About the authors
Ben Spielberg, a Teach For America alum and former member of the Executive Board of the San Jose Teachers Association, works on issues related to inequality, economic opportunity, and full employment with Jared Bernstein at the Center on Budget and Policy Priorities.
Jared Bernstein, a former chief economist to Vice President Biden, is a senior fellow at the Center on Budget and Policy Priorities and author of the new book 'The Reconnection Agenda: Reuniting Growth and Prosperity.'

Union organizers, students and supporters of a $15-an-hour wage march through the Oakland section of Pittsburgh on April 14. (Keith Srakocic/Associated Press)

The Fight for $15 has been incredibly successful since 100 fast-food workers first went on strike on Nov. 29, 2012, in New York City. The movement they helped create went 5-for-5 during the most recent election, winning ballot initiatives in Arizona, Colorado, Maine and Washington, while defeating a subminimum wage law for teenagers in South Dakota. And with the anniversary of its original strike approaching, that movement is only gaining steam.

As Bryce Covert of the news site ThinkProgress recently reported, workers in more than 340 cities will go on strike again on Tuesday, while “fast food employees, airport workers, childcare and home care providers, and university graduate students” will engage in “civil disobedience at McDonald’s and 20 of the nation’s largest airports.” The workers have also upped the ante: In addition to their calls for minimum wage increases, they’re “demanding no deportations of undocumented immigrants, an end to police violence against black people, and the protection of health care coverage.”

Winning all of these important fights is unlikely, especially in an era of Republican governance, but this type of grass-roots activism is exactly what’s needed. Coupled with the widespread popularity of increasing the minimum wage, these protests could help lead to an increase in the federal wage floor sometime during the next four years.

Such an increase would be long overdue. The federal minimum wage has been stuck at $7.25 an hour since July 2009 and, after accounting for inflation, is 24 percent below its maximum annual value from 1968. It was 55 percent of the median wage that year, according to OECD data; in 2015, that ratio had fallen to 36 percent, significantly below international norms.


Sources: Department of Labor, Bureau of Labor Statistics

Yes, many workers today are covered by minimum wages higher than the federal level; in large part thanks to the efforts of the Fight for $15, 29 states and D.C. have set their wage floors above $7.25 an hour, while 30 localities have minimum wages exceeding those in the rest of their respective states. But almost 40 percent of the workforce, much of it in the Deep South, remains bound to the federal standard.

The cost of living is lower in many of these states than in coastal cities such as Seattle and San Francisco, where minimum wages are in the process of phasing up to $15, but as workers in the Fight for $15 often note, $7.25 doesn’t come close to cutting it anywhere in America. A living wage for a single adult is $9.63 an hour in 2016 dollars in the lowest-cost-of-living state in the country (Arkansas), according to calculations based on MIT’s living wage calculator. The living wage threshold is much higher for those who live with others; for a two-adult, two-child household in Arkansas in which both parents work, it rises to $13.71 an hour. MIT’s calculator also indicates that a single mom with one kid would need to earn about $20 an hour to have a decent standard of living in the nation’s lowest-wage state.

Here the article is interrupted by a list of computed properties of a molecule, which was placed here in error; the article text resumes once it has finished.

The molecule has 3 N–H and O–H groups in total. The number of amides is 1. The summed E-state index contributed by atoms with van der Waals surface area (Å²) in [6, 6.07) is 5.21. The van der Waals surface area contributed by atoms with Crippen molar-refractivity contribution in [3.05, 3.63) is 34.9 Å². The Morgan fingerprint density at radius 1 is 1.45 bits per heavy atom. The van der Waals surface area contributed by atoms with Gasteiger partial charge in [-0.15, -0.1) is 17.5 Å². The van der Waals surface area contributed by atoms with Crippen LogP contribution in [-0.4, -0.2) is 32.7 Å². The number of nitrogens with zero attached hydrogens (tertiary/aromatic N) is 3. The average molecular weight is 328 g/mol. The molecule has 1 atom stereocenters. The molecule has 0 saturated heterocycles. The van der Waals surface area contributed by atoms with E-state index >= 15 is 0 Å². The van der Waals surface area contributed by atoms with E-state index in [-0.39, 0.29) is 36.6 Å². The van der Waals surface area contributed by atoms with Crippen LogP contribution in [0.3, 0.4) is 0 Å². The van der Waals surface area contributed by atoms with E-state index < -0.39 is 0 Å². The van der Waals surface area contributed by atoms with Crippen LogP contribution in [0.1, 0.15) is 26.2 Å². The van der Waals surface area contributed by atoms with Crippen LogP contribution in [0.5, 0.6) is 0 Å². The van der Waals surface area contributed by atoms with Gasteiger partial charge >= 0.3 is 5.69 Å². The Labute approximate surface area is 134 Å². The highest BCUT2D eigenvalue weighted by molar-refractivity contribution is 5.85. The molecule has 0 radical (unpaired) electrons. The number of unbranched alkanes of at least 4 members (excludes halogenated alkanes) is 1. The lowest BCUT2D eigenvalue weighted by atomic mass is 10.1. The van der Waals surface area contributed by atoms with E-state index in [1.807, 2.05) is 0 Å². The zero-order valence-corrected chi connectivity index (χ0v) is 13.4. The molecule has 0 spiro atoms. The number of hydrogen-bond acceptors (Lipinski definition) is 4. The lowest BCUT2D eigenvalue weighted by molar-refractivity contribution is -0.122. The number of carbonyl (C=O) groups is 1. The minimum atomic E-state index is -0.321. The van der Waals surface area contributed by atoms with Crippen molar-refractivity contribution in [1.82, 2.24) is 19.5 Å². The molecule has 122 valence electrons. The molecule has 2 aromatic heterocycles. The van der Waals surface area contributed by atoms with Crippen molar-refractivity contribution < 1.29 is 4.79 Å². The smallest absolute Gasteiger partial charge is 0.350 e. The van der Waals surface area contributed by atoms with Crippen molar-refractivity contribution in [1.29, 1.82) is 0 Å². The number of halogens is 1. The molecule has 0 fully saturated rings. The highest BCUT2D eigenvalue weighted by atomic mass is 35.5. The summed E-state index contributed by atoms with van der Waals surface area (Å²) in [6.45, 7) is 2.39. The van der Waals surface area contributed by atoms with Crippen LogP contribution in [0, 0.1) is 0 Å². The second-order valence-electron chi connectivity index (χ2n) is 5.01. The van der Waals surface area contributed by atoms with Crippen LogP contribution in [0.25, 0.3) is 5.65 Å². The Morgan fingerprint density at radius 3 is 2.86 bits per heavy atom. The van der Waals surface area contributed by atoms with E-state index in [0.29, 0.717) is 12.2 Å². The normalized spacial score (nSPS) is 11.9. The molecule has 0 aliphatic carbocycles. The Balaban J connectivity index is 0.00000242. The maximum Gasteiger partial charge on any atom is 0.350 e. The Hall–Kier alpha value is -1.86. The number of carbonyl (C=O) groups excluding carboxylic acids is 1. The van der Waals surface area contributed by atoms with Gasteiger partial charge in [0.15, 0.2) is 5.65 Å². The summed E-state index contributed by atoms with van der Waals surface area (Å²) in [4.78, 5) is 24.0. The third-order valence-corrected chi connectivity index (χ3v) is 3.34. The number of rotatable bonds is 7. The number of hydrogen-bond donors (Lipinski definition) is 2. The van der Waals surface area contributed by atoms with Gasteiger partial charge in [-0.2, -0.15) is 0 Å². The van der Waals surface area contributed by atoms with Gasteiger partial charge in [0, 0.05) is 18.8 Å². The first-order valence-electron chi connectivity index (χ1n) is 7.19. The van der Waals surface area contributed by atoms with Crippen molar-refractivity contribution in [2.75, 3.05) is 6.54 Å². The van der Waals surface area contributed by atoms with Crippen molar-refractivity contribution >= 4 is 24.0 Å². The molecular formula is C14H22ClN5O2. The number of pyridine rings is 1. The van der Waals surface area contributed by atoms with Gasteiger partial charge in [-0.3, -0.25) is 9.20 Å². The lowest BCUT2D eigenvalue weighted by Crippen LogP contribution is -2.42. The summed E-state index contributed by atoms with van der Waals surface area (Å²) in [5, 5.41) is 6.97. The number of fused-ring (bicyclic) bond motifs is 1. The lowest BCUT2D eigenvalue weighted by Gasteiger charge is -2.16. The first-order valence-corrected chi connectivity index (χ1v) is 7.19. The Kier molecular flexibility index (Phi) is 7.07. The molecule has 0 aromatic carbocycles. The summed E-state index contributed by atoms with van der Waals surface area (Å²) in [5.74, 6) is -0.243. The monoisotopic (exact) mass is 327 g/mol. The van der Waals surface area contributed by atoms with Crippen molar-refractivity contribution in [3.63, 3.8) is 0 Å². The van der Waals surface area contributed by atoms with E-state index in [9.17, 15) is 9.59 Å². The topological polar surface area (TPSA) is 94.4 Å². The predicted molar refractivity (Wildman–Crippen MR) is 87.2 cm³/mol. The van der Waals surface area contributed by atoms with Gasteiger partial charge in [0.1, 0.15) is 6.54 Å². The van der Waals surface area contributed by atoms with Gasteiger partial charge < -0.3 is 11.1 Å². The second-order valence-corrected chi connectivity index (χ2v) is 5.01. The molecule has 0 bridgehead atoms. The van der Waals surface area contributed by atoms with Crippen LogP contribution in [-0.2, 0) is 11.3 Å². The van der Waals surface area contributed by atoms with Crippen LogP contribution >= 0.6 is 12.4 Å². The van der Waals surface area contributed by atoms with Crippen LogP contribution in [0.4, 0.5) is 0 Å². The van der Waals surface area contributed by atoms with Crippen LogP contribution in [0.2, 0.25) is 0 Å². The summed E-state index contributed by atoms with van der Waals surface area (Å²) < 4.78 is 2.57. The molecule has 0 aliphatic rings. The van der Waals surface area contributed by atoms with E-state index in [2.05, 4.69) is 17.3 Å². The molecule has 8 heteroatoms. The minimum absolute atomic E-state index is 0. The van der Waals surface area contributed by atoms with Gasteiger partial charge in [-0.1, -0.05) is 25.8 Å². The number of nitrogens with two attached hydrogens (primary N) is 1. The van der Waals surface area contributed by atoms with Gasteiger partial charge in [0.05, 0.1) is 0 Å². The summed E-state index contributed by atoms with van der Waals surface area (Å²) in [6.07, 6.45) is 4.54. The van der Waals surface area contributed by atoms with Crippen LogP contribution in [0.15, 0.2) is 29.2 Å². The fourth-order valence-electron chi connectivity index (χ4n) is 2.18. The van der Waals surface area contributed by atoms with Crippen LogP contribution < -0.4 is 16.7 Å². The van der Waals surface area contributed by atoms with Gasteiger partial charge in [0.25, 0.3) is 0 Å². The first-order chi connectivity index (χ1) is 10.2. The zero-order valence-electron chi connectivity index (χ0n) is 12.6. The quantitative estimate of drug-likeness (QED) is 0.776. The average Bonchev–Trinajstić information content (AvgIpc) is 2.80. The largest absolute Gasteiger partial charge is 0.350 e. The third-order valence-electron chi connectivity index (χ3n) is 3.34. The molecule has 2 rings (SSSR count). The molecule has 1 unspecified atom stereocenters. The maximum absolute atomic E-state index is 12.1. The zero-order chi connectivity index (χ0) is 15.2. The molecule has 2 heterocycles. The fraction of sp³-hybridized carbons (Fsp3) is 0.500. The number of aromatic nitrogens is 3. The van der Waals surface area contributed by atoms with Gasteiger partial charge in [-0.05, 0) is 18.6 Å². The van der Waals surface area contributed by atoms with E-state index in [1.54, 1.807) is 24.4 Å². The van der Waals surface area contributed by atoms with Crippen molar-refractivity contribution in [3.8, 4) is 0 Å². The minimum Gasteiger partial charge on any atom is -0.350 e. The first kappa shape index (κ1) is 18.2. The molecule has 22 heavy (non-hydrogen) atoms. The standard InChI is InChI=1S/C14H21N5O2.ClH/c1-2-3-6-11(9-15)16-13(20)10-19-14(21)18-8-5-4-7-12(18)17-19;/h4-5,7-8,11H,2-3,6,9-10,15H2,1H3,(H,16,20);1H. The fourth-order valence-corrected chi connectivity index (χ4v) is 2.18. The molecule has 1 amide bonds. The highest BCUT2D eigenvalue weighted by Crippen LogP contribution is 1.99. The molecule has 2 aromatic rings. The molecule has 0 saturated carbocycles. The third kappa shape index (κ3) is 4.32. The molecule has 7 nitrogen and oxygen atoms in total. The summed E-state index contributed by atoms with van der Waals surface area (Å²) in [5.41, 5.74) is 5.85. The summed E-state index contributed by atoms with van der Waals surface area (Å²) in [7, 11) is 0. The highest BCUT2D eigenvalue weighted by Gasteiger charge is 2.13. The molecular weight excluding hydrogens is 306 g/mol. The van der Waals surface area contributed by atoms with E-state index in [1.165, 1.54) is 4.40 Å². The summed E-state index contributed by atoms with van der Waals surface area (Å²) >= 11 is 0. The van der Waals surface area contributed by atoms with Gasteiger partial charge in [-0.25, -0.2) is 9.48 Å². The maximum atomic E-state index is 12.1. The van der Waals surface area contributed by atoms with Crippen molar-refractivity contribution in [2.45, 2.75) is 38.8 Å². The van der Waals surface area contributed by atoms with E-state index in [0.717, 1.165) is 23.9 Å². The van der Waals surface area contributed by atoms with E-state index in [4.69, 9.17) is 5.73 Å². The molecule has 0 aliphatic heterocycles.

Though the minimum wage doesn’t have to do all the heavy lifting here — income supports like the Earned Income Tax Credit, the Child Tax Credit and SNAP (food stamps) are valuable complements to it — a more adequate wage floor would make a big difference for millions of workers and their families.

Donald Trump flip-flopped on this policy during his presidential campaign, but he ultimately seemed open to the idea of an increase. Trump’s $10 target is well below the current proposals from congressional Democrats, which have ranged from $12 to $15, yet it shows the growing Republican recognition that they’ve been on the wrong side of this issue for decades. Other Republican leaders, including Mitt Romney, Rob Portman and Rick Santorum, have also expressed an openness to boosting the wage floor for American workers.

While Republicans in Congress will try to extract concessions in return for agreeing to such a boost, there’s no reason for other lawmakers to acquiesce. Large majorities of Republicans’ constituents (as opposed to their campaign donors) support a minimum-wage increase.

Raising the wage floor would clearly be good policy, too. Decades of research show that minimum-wage increases more substantial than those Republicans are proposing have their intended effects of helping low-wage workers without much in the way of unintended job loss effects. While the labor market effects of the boldest Democratic proposals are harder to predict, as they lie outside the range of prior research, such proposals still phase in over several years to give businesses time to adjust and are worthy of Republicans’ consideration.

That they should do the right thing doesn’t mean these politicians will do it willingly, of course. Their feet will need to be held to the fire. But that’s precisely where the Fight for $15 has been so successful over the past four years, and low-wage workers’ resolve appears to be as strong as ever.

So help spread the word about Tuesday’s protests. Ready yourself with the facts about why workers are right to demand a raise. This Thanksgiving, they deserve our gratitude and support.